A trained descriptive sensory panel of six panelists (2 male, 4 female) including students and staff from the USDA Agricultural Research Service, Food Science and Market Quality and Handling Research Unit, and the Department of Food, Bioprocessing and Nutrition Sciences at North Carolina State University, Raleigh, NC, USA evaluated the roasted and pasted samples. The panel evaluated the seven replicates of the 15 roasting treatments using the Spectrum™ universal 15-point intensity scale (Meilgaard et al. 1999). A peanut specific lexicon developed by Johnsen et al. (1988) and modified by Sanders et al. (1989) was utilized and additional flavor attributes determined by the panel was used. The samples were tempered to room temperature (~21 C) before sensory analysis. The samples were evaluated in a randomized order for each evaluation. The panellists evaluated a reference peanut paste as a warm-up, cleansed their palates with unsalted crackers and rinsed their mouths with water between each sample. The sensory descriptors and their definitions are listed in Supplementary Table 1. All panelists were made aware of issues with microbial safety of under roasted samples and given the option to reject tasting samples roasted for less than 5 minutes.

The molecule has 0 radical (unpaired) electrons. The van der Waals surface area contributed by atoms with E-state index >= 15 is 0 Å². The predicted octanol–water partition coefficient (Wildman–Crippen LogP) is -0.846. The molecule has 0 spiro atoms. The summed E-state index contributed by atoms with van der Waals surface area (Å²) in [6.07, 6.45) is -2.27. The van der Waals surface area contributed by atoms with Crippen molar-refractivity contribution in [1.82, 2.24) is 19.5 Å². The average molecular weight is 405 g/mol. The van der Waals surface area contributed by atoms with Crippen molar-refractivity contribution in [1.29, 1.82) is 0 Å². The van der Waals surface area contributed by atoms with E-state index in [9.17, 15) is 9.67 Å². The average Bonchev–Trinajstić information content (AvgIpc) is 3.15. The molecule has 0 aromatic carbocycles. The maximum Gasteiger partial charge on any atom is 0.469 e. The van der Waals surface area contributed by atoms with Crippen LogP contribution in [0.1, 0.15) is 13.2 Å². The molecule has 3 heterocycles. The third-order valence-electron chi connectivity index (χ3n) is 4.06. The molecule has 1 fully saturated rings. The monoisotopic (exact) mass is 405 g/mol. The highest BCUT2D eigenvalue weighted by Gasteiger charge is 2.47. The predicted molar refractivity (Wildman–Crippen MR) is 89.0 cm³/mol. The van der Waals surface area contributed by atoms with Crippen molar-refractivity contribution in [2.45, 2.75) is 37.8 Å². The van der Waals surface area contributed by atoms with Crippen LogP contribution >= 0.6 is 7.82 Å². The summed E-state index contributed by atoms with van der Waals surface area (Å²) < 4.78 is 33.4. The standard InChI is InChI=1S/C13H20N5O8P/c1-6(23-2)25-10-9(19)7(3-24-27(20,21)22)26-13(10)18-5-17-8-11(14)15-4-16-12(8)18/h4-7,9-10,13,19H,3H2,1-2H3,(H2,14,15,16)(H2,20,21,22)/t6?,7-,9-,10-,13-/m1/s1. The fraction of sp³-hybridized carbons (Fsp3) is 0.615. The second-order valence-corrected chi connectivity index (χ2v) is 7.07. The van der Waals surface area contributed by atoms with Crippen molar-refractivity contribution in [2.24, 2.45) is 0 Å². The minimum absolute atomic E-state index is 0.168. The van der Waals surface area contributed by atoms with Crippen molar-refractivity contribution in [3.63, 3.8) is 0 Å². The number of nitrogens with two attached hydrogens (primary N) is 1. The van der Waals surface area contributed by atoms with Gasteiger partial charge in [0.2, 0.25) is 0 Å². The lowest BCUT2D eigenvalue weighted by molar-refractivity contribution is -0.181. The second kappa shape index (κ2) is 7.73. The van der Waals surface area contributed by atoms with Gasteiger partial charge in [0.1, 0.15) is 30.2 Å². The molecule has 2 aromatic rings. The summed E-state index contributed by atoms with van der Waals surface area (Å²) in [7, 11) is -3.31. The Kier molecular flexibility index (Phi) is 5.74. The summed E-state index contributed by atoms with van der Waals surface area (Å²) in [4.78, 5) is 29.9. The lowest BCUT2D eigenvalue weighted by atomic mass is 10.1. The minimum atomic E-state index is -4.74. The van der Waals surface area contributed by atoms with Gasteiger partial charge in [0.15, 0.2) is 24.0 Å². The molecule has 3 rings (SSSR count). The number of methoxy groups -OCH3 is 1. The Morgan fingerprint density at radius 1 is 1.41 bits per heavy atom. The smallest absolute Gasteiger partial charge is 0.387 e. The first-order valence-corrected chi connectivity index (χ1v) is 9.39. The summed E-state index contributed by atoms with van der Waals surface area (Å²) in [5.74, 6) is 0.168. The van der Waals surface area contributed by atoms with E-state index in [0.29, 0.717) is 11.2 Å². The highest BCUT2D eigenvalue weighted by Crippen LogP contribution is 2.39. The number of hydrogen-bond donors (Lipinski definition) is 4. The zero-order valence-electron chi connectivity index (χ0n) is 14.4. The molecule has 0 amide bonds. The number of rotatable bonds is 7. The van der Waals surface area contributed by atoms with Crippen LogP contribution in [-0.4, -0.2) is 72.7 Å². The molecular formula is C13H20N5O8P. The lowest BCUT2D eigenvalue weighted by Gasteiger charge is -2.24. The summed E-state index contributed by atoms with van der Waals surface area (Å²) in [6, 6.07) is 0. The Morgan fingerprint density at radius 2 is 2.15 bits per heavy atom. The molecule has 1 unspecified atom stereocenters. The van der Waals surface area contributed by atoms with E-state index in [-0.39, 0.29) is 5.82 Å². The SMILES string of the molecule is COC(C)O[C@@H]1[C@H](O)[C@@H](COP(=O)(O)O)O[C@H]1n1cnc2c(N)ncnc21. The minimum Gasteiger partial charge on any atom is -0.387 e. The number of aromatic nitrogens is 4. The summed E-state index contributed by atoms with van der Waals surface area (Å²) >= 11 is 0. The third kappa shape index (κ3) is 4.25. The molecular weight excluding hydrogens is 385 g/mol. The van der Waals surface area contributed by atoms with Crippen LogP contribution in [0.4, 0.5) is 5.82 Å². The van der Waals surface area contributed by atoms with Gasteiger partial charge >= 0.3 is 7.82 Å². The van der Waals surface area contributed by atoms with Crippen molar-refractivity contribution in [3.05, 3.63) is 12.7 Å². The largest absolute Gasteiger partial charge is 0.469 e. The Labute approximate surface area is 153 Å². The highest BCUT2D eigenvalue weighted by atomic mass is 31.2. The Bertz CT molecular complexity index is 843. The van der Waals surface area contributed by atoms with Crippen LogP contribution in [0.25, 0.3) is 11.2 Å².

Statistical Analysis

Statistical analysis was performed using XLStat version 9.4 for WindowsTM (Addinsoft, Paris, France). An analysis of variance (ANOVA) was employed to determine the significance of roasting time on peanut chemical and physical attributes. Pairwise comparisons were used to find Tukey’s (HSD) groupings of least squares means at a p < 0.05 significance level.